HFTH - Episode 85 - Roots



Content warnings for this episode include: Discussion of Emotional Abuse, Ableism, Animal death (Heidi as usual), Kidnapping and abduction, Death + Injury, Blood, Mental illness, Sexism and misogyny, Religious violence, Lengthy conversations about morality, Homophobia, Birds, Guns, Strangulation/suffocation, Static (including sfx), Emotional Manipulation, Bugs, Body horror, Al still has no skin



Intro - Half A Life

There is a quiet despair in gathering your possessions as you prepare to leave. The realization that you do not have enough room for everything in your bag, have accumulated more than you can carry, had almost believed that this could have been forever home.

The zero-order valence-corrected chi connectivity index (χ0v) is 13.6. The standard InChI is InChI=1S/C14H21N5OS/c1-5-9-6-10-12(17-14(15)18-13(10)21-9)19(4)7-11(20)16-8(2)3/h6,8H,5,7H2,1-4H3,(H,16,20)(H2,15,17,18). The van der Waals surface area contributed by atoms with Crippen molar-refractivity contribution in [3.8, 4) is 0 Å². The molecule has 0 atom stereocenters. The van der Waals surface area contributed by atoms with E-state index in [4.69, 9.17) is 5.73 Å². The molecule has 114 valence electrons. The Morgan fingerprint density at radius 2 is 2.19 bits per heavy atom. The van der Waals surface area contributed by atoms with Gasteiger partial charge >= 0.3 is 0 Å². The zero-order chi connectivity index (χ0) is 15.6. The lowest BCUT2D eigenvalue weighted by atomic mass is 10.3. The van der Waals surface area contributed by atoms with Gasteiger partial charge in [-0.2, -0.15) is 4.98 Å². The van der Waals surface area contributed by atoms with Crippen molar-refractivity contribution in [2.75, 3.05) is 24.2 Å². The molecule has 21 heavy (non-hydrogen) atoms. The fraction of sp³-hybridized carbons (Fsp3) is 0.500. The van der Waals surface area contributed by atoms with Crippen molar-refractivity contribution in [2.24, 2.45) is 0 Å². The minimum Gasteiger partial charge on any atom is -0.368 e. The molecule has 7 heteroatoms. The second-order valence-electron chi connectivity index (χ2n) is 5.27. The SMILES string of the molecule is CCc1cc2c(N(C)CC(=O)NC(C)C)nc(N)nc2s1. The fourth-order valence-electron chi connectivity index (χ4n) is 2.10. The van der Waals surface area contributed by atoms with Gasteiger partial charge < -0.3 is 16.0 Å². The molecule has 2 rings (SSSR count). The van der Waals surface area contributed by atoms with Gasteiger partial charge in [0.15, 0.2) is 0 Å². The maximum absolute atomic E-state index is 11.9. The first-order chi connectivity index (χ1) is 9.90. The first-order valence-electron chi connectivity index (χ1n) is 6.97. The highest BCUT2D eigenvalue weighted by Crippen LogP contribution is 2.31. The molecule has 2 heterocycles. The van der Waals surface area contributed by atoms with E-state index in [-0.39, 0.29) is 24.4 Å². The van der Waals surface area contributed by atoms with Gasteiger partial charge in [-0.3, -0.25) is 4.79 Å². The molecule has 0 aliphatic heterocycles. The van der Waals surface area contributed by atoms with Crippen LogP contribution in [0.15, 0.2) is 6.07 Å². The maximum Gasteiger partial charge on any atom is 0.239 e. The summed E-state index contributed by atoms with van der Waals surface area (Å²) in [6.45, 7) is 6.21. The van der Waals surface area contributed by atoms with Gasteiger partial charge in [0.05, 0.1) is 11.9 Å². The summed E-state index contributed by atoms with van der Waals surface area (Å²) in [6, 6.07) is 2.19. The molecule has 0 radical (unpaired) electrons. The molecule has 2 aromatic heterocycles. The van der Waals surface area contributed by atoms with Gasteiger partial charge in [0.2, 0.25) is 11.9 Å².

Book or journal, bedroll or instrument, dress or boots. Your decisions are made quickly, but not without remorse, and you resolve not to forget this time. You leave half a life behind, carry the rest upon your shoulders as you walk.


Across several horizons, a new home is waiting. It finds you unexpectedly, and as you unpack your journal and instrument and boots, you try to remind yourself that you will not be here long. You are never anywhere long. You are a briar without a garden, a dandelion seed compelled by the wind from one crevice to the next. And yet, your new home grows. It does not disappear.


It is years before you learn to trust it, but it never ceases to welcome you, and each time you lay eyes upon it again, it greets you with a little Hello From The Hallowoods.


Theme.